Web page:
The recovery time can be fairly quick after such procedures, too, said A's manager Bob Geren, a former big-league catcher who has had seven knee operations.
"In my experience, it's four-to-six weeks with the meniscus," Geren said. "Everybody heals different, but unless there's a setback or complications, that's the typical time frame."
Outfielder Bobby Kielty had surgery to repair a slightly torn meniscus in his left knee on March 2 and was back on the field for his Cactus League debut on March 26.
Loaiza, who is on the 60-day disabled list with a bulging disk in his neck, said the neck is 100 percent, as is his arm. The knee flared up during his first rehab start, prompting the MRI exam that revealed the tear, but he decided to try to pitch through it.
Despite dealing with more discomfort in a second rehab start last week, when he was touched for three runs on five hits -- including a home run -- over 2 2/3 innings for Triple-A Sacramento, Loaiza was scheduled to pitch again this week. Geren even laid out the details of that proposed outing Monday.
Loaiza, however, changed his mind about pitching in pain, in part because he was concerned that compensating for the knee might force mechanical changes that could lead to arm trouble.
"It's better to take care of this now, get it over with," he said. "Then, hopefully, I can help the team with a good second half."
No relief for Duke: Righty setup man Justin Duchscherer, on the 15-day DL with a right hip strain, is eligible to be activated Wednesday, but his return isn't close to imminent.
He pitched a perfect inning at Class A Stockton on Monday, but he's heading to Nashville for a Friday consultation with Dr. J. Thomas Byrd, the team physician for the NFL's Tennessee Titans.
"He's going for another opinion," Geren said.
Byrd gained some notoriety in baseball circles last September when he performed hip surgery on Cardinals closer Jason Isringhausen to ease the pain of arthritis and a minor impingement.
Isringhausen made it back to the mound for the Cards by mid-March and entered Tuesday with 13 saves and a 1.42 ERA in 20 appearances for the reigning world champions.
Geren said he hasn't heard that surgery is a possibility for Duchscherer but added, "Nothing injury related is going to surprise us at this point. We'll see what he needs and go from there, like we have with everyone else.
"The goal is to get him back when he's completely pain-free. Whenever that might be, I don't know. I'm not a doctor."
Lineup shuffle? Outfielder Milton Bradley, on the 15-day DL with a strained left hamstring, looked sharp during batting practice and is expected to be activated Wednesday and start.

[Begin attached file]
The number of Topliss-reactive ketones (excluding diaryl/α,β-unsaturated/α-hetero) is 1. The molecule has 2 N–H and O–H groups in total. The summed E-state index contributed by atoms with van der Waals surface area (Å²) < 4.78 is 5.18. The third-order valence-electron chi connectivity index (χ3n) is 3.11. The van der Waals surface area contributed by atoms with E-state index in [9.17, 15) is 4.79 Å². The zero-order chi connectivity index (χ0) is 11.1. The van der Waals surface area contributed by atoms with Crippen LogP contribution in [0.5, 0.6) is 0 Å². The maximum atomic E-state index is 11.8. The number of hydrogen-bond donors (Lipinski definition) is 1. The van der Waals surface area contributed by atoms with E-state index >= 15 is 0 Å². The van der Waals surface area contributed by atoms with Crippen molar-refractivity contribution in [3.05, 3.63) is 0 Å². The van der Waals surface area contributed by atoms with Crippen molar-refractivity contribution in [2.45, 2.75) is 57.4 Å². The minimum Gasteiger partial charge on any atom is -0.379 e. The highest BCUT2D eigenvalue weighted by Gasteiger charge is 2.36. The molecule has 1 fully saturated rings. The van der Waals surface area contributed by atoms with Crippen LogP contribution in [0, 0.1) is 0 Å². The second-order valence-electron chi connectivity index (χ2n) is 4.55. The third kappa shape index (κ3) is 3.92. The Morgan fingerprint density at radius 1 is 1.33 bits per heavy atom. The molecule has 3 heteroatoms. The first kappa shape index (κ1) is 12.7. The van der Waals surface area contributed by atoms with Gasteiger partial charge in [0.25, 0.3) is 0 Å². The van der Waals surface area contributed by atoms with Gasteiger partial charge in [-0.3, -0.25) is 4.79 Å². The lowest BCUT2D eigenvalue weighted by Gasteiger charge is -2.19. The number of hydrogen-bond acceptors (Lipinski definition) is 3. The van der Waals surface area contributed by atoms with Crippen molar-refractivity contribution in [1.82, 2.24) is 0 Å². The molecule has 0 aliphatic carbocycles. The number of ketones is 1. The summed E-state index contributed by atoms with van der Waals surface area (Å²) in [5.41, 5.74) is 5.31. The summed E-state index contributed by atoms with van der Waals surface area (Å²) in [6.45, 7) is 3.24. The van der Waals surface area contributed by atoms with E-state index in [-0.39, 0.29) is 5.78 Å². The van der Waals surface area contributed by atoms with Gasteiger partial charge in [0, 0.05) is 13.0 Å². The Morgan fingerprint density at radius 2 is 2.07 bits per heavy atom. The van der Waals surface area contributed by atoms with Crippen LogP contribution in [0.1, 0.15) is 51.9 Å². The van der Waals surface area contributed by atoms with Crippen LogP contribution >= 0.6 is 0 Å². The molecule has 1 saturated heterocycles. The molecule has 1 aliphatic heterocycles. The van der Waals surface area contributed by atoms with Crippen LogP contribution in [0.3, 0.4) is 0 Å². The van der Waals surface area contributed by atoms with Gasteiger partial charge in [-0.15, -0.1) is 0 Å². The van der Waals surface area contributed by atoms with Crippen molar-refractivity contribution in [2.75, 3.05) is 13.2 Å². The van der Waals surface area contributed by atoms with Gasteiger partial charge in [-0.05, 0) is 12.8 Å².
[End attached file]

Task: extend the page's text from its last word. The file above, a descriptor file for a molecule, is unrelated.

"When he comes off the DL, he's gonna be 100 percent healthy," Geren said.
Mark Kotsay, who had back surgery in early March, will be activated off the 60-day DL on Friday and start in center field. Geren said he hasn't decided on where Kotsay will hit, or if the returns of Bradley and Kotsay will mean regular time at designated hitter for Dan Johnson.
Johnson has been starting at first base, but might slide into a regular DH role if the A's go with current center fielder Nick Swisher at first. Current DH Jack Cust, who went 13-for-42 (.310) with eight homers and 20 RBIs in his first 13 games with Oakland, snapped an 0-for-17 slide with an RBI double Monday night and is batting .115 (3-for-26) with that one RBI over his past eight games entering Tuesday's action.
"I've thought about all that often," Geren said. "I can't say how it's going to shake out, but when you add two players of that caliber to the lineup, it's good for the Oakland A's."
Mum's the word: Third baseman Eric Chavez, who snapped out of an extended funk with a three-run homer and a double Monday night, was cryptic when discussing his health after the game, saying, "We'll know everything in a couple of days. ... I'll tell you everything you need to know."
Geren said he had no further information, but a source said Chavez was scheduled for some testing on his right triceps. Geren last week said Chavez was suffering from tendinitis in the area.
"It's totally different from last year," Geren said, referring to the forearms tendinitis that slowed Chavez for much of 2006. "His forearms have been fine for a few weeks now."
Chavez did not take batting practice with the team Tuesday, but hitting coach Ty Van Burkleo said Chavez was planning to hit in the indoor cages before the game.
Dribblers: Slumping catcher Jason Kendall did not start for the second time in three games, and Geren suggested that Adam Melhuse might start seeing more playing time if Kendall, who was batting .182 with no homers and 12 RBIs through Monday, doesn't turn things around. "Possibly," Geren said, noting that Kendall's been working extremely hard to get on track. "There's no master plan or anything." ... Closer Huston Street, on the 15-day DL with right elbow pain, said his arm feels good and he might start playing light catch Friday. Geren said there's no timetable for Street's return. ... Righty Rich Harden, on the 15-day DL with a right shoulder impingement, made 40 throws from about 80 feet in the outfield Monday and will do the same Wednesday. He'll throw every other day, Geren said, "until they decide to go every day. When that will be, I don't know."
Up next: A's righty and American League ERA leader Dan Haren (5-2, 1.70) will get the ball opposite Rangers lefty John Koronka (0-1, 5.40 ERA) in the series finale Wednesday afternoon. The first pitch is set for 12:35 p.m. PT.